Accueil > Governing (in) globalization: the comparative and international politics of public policy


Type d'enseignement : Lecture alone

Semester : Autumn 2017-2018

Number of hours : 24

Language of tuition : English

Voir les plans de cours et bibliographies



Course Description

The course reviews the major paradigms of comparative politics, public policy and international relations relevant to understand the changing forms of government and leadership in the contemporary world. Governing public as well as private organizations increasingly takes the form of international governance, whereby decision-making unfolds on a multi-level scale and takes a multi-temporal dimension. International Governance is situated at the crossroads between two major areas of social sciences: public policy primarily thought as the conduct of public affairs by national governments, and international relations, for long mainly interpreted as the political interactions among states in the international arena. Contemporary realities however increasingly question this traditional dichotomy between the domestic and external dimensions of government, as well as between power politics and policy management. They also clearly pressure the state, firms and international institutions to adjust or transform their modus operandi. The course reviews the major concepts and controversies needed to analyze political configurations with a wide range of backgrounds, and to map the major processes of change shaping public policy. It identifies the dimensions of globalization relevant for public policy analysis and decision-making, and offers a plurality of perspectives on the context of contemporary government and leadership. It questions the dynamics of political regimes in rich, emerging and poor countries, and how they impact the conditions for cooperation in international governance.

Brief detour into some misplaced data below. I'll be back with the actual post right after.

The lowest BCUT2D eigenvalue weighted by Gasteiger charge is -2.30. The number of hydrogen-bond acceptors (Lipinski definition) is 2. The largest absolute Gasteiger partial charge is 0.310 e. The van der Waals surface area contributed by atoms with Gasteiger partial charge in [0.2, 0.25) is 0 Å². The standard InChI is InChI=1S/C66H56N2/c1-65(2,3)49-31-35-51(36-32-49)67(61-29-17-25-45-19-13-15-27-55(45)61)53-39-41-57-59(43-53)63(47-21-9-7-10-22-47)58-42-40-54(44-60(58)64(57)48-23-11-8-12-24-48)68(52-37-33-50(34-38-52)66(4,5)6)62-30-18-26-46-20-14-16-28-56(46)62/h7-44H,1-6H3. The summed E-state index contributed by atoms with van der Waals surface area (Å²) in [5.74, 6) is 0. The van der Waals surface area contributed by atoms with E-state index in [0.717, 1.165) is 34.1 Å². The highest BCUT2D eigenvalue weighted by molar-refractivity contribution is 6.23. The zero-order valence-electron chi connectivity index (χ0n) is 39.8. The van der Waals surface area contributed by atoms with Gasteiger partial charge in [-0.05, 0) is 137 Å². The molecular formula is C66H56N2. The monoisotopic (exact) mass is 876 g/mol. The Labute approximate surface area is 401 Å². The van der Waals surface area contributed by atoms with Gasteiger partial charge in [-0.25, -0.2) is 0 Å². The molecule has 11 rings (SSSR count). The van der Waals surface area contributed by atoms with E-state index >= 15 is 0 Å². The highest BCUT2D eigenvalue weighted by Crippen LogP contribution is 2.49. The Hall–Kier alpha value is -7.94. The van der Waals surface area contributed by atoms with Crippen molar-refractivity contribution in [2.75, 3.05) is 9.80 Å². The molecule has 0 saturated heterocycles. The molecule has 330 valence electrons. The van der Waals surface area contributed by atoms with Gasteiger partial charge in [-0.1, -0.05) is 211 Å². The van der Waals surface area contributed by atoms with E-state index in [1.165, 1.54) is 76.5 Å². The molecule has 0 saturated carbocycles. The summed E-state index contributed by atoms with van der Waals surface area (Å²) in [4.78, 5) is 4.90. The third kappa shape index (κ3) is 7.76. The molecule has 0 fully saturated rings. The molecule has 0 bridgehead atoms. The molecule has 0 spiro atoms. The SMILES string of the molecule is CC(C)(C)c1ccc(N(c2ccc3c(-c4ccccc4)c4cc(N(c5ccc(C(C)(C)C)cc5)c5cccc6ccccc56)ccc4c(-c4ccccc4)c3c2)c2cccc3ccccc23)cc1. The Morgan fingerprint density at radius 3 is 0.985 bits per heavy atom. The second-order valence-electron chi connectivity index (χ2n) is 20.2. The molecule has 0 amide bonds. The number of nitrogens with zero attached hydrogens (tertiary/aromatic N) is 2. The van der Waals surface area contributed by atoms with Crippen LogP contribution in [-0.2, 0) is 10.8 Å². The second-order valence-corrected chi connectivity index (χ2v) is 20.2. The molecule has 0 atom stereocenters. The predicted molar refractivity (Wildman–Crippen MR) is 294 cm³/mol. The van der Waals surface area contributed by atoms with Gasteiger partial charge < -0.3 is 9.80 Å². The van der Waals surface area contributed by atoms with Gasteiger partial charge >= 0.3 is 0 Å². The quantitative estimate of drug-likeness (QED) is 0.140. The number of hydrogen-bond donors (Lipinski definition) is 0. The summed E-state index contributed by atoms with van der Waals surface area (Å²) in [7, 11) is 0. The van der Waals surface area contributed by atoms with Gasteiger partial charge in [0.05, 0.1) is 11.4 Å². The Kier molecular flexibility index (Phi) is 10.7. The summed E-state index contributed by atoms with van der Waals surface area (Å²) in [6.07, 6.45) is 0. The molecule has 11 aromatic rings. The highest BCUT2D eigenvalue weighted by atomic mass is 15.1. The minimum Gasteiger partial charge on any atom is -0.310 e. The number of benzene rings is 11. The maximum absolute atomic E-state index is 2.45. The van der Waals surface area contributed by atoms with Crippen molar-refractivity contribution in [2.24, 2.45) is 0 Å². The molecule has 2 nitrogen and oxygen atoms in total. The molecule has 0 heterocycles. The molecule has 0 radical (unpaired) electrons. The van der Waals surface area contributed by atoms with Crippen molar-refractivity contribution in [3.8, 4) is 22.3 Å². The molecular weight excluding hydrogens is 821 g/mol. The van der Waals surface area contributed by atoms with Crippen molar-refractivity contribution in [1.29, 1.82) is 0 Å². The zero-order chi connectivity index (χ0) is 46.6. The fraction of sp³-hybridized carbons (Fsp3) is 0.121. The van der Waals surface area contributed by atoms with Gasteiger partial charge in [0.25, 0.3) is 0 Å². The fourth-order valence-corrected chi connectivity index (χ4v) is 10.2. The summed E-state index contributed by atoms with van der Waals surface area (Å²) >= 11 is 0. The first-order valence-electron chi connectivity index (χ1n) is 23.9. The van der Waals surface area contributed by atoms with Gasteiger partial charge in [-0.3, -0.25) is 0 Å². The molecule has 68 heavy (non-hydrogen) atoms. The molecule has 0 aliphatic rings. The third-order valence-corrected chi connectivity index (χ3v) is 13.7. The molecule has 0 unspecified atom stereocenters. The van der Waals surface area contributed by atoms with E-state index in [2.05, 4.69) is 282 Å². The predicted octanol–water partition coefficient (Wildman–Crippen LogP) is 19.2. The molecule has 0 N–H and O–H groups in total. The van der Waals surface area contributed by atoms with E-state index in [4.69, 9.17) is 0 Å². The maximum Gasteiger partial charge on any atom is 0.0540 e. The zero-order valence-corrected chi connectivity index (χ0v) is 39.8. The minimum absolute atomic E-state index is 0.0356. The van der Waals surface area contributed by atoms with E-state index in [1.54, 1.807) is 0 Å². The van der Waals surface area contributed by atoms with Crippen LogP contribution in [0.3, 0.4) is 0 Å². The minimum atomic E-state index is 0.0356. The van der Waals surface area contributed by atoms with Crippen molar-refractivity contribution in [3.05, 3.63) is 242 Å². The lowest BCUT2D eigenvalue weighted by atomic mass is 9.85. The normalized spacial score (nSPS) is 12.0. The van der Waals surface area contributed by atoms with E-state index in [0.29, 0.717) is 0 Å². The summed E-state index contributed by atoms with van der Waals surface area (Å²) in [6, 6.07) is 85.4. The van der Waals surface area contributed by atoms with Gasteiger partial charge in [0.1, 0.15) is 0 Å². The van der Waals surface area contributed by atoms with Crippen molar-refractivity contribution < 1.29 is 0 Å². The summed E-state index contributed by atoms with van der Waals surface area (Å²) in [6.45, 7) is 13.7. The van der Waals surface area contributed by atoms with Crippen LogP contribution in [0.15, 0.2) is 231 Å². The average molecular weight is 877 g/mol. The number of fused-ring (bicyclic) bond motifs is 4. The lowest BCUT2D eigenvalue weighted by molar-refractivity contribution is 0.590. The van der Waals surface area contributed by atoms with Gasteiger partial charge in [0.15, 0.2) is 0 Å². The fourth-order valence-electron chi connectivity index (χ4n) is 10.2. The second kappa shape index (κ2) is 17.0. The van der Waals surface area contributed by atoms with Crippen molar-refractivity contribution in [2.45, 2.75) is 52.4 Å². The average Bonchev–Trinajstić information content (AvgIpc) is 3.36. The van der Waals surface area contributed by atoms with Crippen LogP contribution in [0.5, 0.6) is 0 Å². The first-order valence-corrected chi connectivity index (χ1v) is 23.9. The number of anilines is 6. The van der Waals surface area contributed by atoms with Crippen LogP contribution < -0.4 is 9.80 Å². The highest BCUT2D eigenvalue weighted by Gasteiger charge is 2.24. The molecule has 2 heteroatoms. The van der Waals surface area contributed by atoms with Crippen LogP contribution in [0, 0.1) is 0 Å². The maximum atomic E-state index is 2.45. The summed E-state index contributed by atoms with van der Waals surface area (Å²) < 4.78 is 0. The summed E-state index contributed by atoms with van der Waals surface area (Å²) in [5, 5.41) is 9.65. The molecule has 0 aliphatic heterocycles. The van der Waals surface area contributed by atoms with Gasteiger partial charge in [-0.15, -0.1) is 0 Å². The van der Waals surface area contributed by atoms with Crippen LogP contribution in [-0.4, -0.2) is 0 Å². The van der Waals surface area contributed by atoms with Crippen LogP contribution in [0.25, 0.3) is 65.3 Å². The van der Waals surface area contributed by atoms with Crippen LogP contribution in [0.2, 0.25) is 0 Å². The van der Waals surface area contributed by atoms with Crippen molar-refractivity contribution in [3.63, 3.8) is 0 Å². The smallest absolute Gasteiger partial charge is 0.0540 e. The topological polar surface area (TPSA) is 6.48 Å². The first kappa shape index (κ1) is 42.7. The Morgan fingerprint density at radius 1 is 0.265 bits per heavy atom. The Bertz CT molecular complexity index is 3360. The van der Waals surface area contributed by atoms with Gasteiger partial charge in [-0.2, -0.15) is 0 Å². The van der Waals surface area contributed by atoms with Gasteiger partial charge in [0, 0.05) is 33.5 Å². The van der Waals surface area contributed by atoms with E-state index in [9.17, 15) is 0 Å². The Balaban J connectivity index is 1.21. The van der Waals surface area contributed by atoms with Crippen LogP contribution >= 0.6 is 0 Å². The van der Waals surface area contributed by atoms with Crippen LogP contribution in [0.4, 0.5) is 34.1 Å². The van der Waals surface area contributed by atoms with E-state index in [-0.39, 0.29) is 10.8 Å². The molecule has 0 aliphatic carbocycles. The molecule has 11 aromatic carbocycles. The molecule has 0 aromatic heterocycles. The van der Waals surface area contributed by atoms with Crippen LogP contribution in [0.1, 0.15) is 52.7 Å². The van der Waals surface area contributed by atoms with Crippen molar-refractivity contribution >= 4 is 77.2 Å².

• BALME, Richard (Professeur des universités à Sciences Po)
  • WICKBERG, Sofia (Doctorante contractuelle)

Pedagogical format

12 x 2-hr class sessions. Lectures with class discussion.

Course validation

A mid-term short essay (3000 words) on a selected scholarly reading or political document (typically a national constitution or international treaty (50%). Final table exam. A 3-hr essay to be chosen between an open question and a commentary based on a document (50%).


2 hrs reading per week. 8-10 hrs writing of the mid-term paper 6 hrs preparation of the final.

Required reading

  • Knill, C. & Tosun, J. (2012) Public Policy. A new introduction. Basingstoke: Palgrave Macmillan
  • Spiegel (Steven L.), Matthews (Elisabeth G.), Taw (Jennifer), Williams (Kristen P.), World Politics in a New Era. Oxford University Press 2015

Plans de cours et bibliographies